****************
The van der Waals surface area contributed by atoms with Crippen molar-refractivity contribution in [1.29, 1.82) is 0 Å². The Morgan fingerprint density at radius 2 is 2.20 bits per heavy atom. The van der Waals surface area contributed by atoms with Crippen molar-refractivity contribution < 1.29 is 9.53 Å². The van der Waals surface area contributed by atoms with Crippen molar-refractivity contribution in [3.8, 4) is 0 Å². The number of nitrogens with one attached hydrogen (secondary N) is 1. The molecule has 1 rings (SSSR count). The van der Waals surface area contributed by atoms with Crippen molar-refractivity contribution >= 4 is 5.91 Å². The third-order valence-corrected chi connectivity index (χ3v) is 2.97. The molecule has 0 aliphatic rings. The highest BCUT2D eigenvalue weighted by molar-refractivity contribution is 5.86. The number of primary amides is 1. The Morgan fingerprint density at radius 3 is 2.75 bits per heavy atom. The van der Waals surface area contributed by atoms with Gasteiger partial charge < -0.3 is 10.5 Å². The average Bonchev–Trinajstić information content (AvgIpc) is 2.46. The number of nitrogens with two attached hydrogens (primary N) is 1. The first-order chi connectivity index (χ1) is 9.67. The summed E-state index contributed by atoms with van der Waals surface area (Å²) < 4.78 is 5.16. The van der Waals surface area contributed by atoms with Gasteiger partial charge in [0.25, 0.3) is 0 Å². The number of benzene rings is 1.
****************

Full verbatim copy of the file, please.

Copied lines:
The van der Waals surface area contributed by atoms with Crippen molar-refractivity contribution in [1.29, 1.82) is 0 Å². The Morgan fingerprint density at radius 2 is 2.20 bits per heavy atom. The van der Waals surface area contributed by atoms with Crippen molar-refractivity contribution < 1.29 is 9.53 Å². The van der Waals surface area contributed by atoms with Crippen molar-refractivity contribution in [3.8, 4) is 0 Å². The number of nitrogens with one attached hydrogen (secondary N) is 1. The molecule has 1 rings (SSSR count). The van der Waals surface area contributed by atoms with Crippen molar-refractivity contribution >= 4 is 5.91 Å². The third-order valence-corrected chi connectivity index (χ3v) is 2.97. The molecule has 0 aliphatic rings. The highest BCUT2D eigenvalue weighted by molar-refractivity contribution is 5.86. The number of primary amides is 1. The Morgan fingerprint density at radius 3 is 2.75 bits per heavy atom. The van der Waals surface area contributed by atoms with Gasteiger partial charge < -0.3 is 10.5 Å². The average Bonchev–Trinajstić information content (AvgIpc) is 2.46. The number of nitrogens with two attached hydrogens (primary N) is 1. The first-order chi connectivity index (χ1) is 9.67. The summed E-state index contributed by atoms with van der Waals surface area (Å²) < 4.78 is 5.16. The van der Waals surface area contributed by atoms with Gasteiger partial charge in [0.25, 0.3) is 0 Å². The number of benzene rings is 1.